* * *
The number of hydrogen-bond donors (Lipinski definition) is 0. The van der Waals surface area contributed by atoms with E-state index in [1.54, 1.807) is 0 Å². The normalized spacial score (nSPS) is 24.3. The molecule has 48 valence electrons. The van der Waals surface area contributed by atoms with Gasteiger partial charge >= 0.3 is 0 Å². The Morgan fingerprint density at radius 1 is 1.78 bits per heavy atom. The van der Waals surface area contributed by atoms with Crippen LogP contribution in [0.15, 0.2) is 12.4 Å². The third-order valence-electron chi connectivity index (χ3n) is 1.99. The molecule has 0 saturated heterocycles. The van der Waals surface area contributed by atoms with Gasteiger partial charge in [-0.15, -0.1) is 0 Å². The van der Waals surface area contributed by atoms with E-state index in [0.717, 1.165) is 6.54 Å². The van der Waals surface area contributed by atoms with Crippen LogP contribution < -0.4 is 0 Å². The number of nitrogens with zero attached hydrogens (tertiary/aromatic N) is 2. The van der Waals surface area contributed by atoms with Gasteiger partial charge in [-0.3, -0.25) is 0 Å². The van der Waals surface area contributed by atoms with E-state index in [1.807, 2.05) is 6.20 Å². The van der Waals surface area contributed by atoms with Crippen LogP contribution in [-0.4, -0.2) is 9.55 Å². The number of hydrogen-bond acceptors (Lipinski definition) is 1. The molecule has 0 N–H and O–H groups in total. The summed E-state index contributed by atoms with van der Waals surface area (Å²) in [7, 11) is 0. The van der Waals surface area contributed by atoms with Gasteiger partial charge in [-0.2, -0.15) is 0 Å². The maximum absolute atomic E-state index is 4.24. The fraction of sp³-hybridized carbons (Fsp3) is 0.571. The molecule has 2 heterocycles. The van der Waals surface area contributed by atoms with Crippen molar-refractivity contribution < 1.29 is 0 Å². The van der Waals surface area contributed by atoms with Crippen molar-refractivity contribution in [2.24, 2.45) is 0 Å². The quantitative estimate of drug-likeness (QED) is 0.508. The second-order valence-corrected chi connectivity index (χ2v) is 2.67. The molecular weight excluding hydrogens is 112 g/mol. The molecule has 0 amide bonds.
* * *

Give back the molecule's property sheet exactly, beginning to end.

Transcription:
The number of hydrogen-bond donors (Lipinski definition) is 0. The van der Waals surface area contributed by atoms with E-state index in [1.54, 1.807) is 0 Å². The normalized spacial score (nSPS) is 24.3. The molecule has 48 valence electrons. The van der Waals surface area contributed by atoms with Gasteiger partial charge >= 0.3 is 0 Å². The Morgan fingerprint density at radius 1 is 1.78 bits per heavy atom. The van der Waals surface area contributed by atoms with Crippen LogP contribution in [0.15, 0.2) is 12.4 Å². The third-order valence-electron chi connectivity index (χ3n) is 1.99. The molecule has 0 saturated heterocycles. The van der Waals surface area contributed by atoms with Gasteiger partial charge in [-0.15, -0.1) is 0 Å². The van der Waals surface area contributed by atoms with E-state index in [0.717, 1.165) is 6.54 Å². The van der Waals surface area contributed by atoms with Crippen LogP contribution < -0.4 is 0 Å². The number of nitrogens with zero attached hydrogens (tertiary/aromatic N) is 2. The van der Waals surface area contributed by atoms with Gasteiger partial charge in [-0.3, -0.25) is 0 Å². The van der Waals surface area contributed by atoms with E-state index in [1.807, 2.05) is 6.20 Å². The van der Waals surface area contributed by atoms with Crippen LogP contribution in [-0.4, -0.2) is 9.55 Å². The number of hydrogen-bond acceptors (Lipinski definition) is 1. The molecule has 0 N–H and O–H groups in total. The summed E-state index contributed by atoms with van der Waals surface area (Å²) in [7, 11) is 0. The van der Waals surface area contributed by atoms with Gasteiger partial charge in [-0.2, -0.15) is 0 Å². The maximum absolute atomic E-state index is 4.24. The fraction of sp³-hybridized carbons (Fsp3) is 0.571. The molecule has 2 heterocycles. The van der Waals surface area contributed by atoms with Crippen molar-refractivity contribution < 1.29 is 0 Å². The van der Waals surface area contributed by atoms with Crippen molar-refractivity contribution in [2.24, 2.45) is 0 Å². The quantitative estimate of drug-likeness (QED) is 0.508. The second-order valence-corrected chi connectivity index (χ2v) is 2.67. The molecular weight excluding hydrogens is 112 g/mol. The molecule has 0 amide bonds.